Many football pundits at some point this offseason have probably utilized NFL Game Pass to watch the Packers’ Week 12 matchup against the Eagles on Thanksgiving weekend. The watch numbers likely increased after reports about Aaron Rodgers’s meeting with the Jets.
Jordan Love’s time to shine seems to have finally arrived—with the Packers and Jets working on a trade that would send Rodgers to New York—and he already provided a glimpse of his bright future on Sunday Night Football in Philadelphia. The game was one of the few times he got meaningful snaps while being Rodgers’s backup during the first three years of his pro career.
It took longer than expected, but the Packers are now ready to roll with Love, something Green Bay planned for with Rodgers in the midst of his prime. It was messy, complicated and probably worth the headaches because Love’s wild-horse playing style has evolved into a composed stallion ready to guide Green Bay to many winning seasons, the same way Rodgers did and Brett Favre before that.
Love, 24, learned from watching a legendary quarterback, wasn’t rushed on his development, and now his next step is to unleash the tantalizing skill set that made the Packers select him in the first round of the 2020 draft.
While waiting for opportunities, Love had to deal with the drama between Rodgers and the organization, which was centered on the Packers’ drafting Love No. 26 in 2020.
It’s fascinating how similar the Rodgers-Love situation is to the Rodgers-Favre transition. Two quarterbacks who were anointed the next face of the franchise as first-round picks but also having to wait for the future Hall of Famer to go elsewhere.
It’s also striking how similar Love’s skill set is to Rodgers’s when it comes to physical gifts, and that was on full display during 10 snaps against the Eagles.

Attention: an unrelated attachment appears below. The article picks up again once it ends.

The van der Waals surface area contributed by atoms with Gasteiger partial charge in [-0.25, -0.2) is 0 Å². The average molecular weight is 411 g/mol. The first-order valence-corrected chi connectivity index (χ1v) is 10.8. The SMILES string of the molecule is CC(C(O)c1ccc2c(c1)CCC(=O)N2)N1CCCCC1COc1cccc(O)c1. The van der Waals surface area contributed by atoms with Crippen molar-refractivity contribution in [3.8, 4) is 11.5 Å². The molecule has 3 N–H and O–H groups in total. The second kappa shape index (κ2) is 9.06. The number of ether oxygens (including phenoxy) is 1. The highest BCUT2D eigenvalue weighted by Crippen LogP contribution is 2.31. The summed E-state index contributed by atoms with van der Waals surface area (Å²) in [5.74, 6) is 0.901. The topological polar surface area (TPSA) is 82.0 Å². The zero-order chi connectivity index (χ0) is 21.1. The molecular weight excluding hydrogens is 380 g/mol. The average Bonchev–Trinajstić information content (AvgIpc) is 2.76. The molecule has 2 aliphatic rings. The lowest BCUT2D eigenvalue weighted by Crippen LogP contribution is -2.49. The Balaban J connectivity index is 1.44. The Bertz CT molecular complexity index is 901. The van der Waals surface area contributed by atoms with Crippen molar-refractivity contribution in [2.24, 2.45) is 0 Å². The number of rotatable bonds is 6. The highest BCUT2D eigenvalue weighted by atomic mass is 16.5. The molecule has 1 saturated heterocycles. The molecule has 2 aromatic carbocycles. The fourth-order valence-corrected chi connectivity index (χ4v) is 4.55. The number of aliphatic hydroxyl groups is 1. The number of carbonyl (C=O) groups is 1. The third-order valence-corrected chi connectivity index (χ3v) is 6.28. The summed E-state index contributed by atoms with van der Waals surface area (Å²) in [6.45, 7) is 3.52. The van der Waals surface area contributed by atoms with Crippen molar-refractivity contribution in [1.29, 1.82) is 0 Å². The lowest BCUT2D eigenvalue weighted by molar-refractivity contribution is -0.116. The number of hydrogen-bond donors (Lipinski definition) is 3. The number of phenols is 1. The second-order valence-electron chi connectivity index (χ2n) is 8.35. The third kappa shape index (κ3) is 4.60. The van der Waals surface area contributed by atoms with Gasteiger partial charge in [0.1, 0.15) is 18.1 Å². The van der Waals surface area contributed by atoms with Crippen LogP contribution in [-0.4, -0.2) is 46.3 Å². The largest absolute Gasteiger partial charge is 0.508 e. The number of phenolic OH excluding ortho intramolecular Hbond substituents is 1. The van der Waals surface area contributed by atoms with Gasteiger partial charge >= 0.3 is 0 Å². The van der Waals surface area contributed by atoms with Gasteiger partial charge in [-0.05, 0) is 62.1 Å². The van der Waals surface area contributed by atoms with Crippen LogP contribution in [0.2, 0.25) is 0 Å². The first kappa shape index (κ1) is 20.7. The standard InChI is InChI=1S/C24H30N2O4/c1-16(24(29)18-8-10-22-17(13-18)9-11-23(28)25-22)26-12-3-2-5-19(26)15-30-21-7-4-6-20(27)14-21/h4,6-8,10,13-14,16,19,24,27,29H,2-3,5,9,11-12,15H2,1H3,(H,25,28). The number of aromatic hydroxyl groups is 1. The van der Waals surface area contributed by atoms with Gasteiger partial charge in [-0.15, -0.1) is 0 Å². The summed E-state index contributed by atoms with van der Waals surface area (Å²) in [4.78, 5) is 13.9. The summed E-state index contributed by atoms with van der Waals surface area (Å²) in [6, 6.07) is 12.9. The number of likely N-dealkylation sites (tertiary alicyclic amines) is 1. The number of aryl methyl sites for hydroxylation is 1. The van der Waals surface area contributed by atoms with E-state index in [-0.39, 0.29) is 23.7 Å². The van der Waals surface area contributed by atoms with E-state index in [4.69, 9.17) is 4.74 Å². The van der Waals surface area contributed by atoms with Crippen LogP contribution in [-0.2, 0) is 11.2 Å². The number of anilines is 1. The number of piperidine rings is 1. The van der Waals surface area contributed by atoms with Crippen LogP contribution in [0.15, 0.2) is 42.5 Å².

Many might have missed Love’s late comeback attempt while filling in for Rodgers, who exited with injured ribs. This reporter missed it because he was busy asking Rams coach Sean McVay about accidentally being hit in the jaw by one of his players on the sideline in Kansas City, a few hours before Love surprisingly played against the NFC’s best team.
Love quickly demonstrated poise and command of the offense, and deciphered the Eagles’ defense. He showed signs of how far along he was in his development, and his play reflected the many hours of preparation he logged while being the backup.
But what Love showcased on the final drive of a comeback attempt that fell short is why the Packers drafted him, even though they knew it would hamper their relationship with Rodgers, and why many of Love’s teammates have expressed confidence in him as a starter (read Go Long’s feature on Love for more rave reviews about the Utah State product).
Let’s start with the laser he launched on the right sideline to running back Aaron Jones that was deserving of multiple replays on the All-22 film. Love knew cornerback Darius Slay was relying on safety help and threw the fastball in stride before the coverage arrived. Jones, however, dropped the flawless back-shoulder pass that caused Cris Collinsworth to rave on the TV broadcast.
“You can’t throw it better than that,” Collinsworth said.
Mike Tirico, Collinsworth’s TV partner, followed by sharing what Rodgers said about Love’s fundamentals before the 2022 season.
“He’s cleaned up his fundamentals,” Tirico paraphrased. “He’s become a master of the offense. … He’s light-years ahead of where he was last year.”